Today's senior citizens are not content to sit on their porches in a rocking chair. They're active. They're involved. And they're living longer.
Along with these changes in how senior citizens live come changes in the way they live.
Enter assemblageSTUDIO and the College Villas senior housing development.
The complex now under construction in Henderson has a youthful attitude, said Eric Strain, principal of assemblageSTUDIO, architect of the project.
"Seniors today are not the same as our grandparents. They are connected to the Internet. They are active. I wanted to create a place that was full of life and energy," Strain said.
Instead of a typical apartment complex with units on both sides of a long, enclosed hallway, College Villas' homes undulate around courtyards and balconies so that natural light and fresh air can flow through them without obstructions.
Not only does that help conserve energy, it promotes conversations and interactions between residents, he said.
The youthful attitude also comes across from the project's color palette, which includes shades of blue, gray, orange and chartreuse.
The development is a series of courtyard spaces, sitting areas and gardens, both on the ground level and on the roofs of the four-story buildings. Additionally, there is a pool, bocce court, space designated for yoga and grass areas.
The idea was to create spaces that invited residents to spend as much time outdoors as indoors, Strain said.
Each unit will include a ceiling fan, full kitchen and washer-dryer. Energy costs for living in the apartments will be held down by solar panels that are being installed through funding from a state grant.
Although the solar panels use technological advancements to keep living costs down, Strain said he relied more on design techniques to create shaded areas to protect residents from the heat as well as allow cool breezes to flow through the living areas.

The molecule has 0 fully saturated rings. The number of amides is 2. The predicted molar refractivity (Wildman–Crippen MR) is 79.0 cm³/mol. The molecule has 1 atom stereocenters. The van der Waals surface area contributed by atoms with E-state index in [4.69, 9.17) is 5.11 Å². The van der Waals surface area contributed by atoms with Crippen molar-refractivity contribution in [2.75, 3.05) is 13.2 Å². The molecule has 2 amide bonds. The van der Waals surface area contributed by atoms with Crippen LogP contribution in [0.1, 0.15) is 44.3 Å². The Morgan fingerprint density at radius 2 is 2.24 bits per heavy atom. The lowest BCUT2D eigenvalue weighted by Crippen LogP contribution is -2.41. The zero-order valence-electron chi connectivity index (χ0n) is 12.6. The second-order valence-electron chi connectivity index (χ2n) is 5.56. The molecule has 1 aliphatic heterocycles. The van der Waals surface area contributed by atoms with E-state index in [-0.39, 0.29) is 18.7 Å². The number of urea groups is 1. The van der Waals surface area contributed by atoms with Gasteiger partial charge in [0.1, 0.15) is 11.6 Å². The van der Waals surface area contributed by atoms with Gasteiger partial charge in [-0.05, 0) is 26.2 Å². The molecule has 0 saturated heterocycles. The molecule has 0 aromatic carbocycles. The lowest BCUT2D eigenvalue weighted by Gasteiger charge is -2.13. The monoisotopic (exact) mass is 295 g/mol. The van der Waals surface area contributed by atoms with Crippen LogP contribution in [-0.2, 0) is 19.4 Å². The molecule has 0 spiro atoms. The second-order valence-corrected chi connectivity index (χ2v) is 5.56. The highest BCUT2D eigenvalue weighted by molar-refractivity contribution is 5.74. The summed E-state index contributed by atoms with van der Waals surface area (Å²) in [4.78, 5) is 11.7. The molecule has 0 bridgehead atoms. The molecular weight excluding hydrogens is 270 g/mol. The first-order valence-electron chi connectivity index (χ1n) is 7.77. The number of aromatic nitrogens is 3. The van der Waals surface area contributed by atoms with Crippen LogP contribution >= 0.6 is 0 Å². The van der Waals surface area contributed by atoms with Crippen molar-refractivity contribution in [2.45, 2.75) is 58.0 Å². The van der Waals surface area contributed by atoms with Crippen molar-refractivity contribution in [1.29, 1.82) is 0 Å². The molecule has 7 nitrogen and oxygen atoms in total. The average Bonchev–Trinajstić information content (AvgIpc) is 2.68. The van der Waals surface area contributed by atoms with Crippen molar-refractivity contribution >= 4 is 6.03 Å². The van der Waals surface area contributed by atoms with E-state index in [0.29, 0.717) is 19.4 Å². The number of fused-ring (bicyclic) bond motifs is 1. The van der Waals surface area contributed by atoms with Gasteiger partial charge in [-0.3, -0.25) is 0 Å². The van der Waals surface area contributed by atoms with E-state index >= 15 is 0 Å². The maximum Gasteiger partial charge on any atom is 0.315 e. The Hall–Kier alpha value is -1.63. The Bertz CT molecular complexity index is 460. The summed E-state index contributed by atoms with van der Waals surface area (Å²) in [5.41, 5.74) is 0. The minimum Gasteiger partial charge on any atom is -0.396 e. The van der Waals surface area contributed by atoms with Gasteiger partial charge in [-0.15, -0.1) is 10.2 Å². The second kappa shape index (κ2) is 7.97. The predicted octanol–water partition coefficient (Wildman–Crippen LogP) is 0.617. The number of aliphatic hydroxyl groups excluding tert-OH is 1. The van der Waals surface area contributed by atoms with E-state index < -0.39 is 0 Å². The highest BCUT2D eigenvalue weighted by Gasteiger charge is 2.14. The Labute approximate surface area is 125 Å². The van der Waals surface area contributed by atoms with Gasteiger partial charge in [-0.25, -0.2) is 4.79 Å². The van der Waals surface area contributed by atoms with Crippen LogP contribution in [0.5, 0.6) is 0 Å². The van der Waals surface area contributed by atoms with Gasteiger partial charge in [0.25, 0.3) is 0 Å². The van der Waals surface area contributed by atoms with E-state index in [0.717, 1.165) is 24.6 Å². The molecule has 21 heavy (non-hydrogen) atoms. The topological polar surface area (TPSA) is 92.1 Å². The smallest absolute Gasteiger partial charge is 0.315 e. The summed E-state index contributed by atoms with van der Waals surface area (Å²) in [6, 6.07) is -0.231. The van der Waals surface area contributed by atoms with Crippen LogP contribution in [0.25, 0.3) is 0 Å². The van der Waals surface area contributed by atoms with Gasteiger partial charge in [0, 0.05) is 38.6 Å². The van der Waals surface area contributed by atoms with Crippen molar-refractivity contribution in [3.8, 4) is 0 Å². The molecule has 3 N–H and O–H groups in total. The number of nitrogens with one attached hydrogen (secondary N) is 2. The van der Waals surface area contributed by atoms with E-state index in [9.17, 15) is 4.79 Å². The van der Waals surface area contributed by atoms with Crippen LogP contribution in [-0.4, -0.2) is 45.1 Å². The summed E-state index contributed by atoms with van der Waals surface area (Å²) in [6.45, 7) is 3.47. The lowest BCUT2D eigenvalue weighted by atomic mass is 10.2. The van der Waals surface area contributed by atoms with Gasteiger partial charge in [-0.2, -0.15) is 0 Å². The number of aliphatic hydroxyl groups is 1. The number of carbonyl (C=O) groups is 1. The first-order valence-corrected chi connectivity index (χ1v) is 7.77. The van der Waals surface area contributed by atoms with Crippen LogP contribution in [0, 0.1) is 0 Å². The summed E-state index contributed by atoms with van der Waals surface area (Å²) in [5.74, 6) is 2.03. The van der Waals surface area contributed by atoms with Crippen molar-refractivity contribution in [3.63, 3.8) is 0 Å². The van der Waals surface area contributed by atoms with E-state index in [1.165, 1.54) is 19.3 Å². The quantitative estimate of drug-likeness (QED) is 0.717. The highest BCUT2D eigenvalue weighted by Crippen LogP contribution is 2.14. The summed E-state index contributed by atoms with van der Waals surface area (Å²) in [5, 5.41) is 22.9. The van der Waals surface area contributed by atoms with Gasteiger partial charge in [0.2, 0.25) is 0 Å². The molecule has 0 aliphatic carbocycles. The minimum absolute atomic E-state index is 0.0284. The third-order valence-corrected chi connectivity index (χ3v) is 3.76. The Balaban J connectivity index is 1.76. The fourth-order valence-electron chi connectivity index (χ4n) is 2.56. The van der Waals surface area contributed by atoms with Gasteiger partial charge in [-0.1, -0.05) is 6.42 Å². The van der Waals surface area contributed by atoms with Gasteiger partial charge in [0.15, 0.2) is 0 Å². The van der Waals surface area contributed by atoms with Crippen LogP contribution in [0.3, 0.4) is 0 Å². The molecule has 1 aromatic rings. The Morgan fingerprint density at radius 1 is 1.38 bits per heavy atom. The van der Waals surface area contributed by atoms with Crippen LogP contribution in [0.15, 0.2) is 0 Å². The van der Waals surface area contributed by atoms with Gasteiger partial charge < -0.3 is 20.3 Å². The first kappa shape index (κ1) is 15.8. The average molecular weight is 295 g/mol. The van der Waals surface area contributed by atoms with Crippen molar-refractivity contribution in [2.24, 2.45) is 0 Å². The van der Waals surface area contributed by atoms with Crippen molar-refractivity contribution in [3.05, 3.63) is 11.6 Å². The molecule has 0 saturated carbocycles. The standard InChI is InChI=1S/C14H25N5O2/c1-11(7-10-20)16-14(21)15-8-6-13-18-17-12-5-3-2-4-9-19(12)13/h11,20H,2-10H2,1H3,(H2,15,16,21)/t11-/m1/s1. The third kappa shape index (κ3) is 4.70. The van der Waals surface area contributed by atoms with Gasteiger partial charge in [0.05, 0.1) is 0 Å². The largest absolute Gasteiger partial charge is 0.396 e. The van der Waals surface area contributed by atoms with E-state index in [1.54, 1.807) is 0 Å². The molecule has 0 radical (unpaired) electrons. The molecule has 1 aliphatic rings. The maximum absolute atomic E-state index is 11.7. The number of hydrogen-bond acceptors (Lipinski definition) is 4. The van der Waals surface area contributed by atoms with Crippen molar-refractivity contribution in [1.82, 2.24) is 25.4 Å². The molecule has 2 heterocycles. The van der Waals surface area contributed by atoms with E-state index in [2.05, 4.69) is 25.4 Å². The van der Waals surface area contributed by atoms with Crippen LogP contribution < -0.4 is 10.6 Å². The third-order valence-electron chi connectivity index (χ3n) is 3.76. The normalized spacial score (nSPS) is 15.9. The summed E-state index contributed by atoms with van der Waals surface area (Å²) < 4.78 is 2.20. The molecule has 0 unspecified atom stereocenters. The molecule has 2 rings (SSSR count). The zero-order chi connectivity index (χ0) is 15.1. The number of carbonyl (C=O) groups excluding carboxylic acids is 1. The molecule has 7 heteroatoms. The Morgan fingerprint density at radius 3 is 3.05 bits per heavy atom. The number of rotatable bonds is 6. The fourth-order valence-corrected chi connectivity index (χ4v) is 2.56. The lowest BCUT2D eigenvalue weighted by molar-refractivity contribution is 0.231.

Ground was broken in January on the age-restricted complex, which will feature 226 units. The apartments will range from 550 to 844 square feet and all except 12 will be one-bedroom units.
According to Strain, the project originally began as townhomes and was changed after city officials approved plans for a senior center in the area and developers saw a greater need for senior housing. Currently, 22 percent of Nevada's population is 55 or older, and by 2020 the state will have more than 530,000 residents who are 65 or older.
According to the U.S. Department of Health and Human Services, the average life expectancy for Americans rose to 77.7 in 2006, the last year statistics were available. It represents a .3 percent increase from the previous year and follows the same pattern that the department has seen for the past 30 years.
In Nevada, that will translate into a 147 percent growth in the number of senior citizens by 2050, Strain said.
College Villas is being developed by First Federal Realty DeSimone and State Sen. Mike Scheider, who represents Clark County District 11. It is expected to be completed in March 2012.
Strain said he worked with the builder, Burke Construction, to fine tune the details and keep construction costs down to make the project feasible without sacrificing the intent of the design. At $73 per square foot, this is the lowest price per square foot project Strain has ever worked on.
The lower construction costs and smaller size of the units also keeps the apartments more economical for its tenants.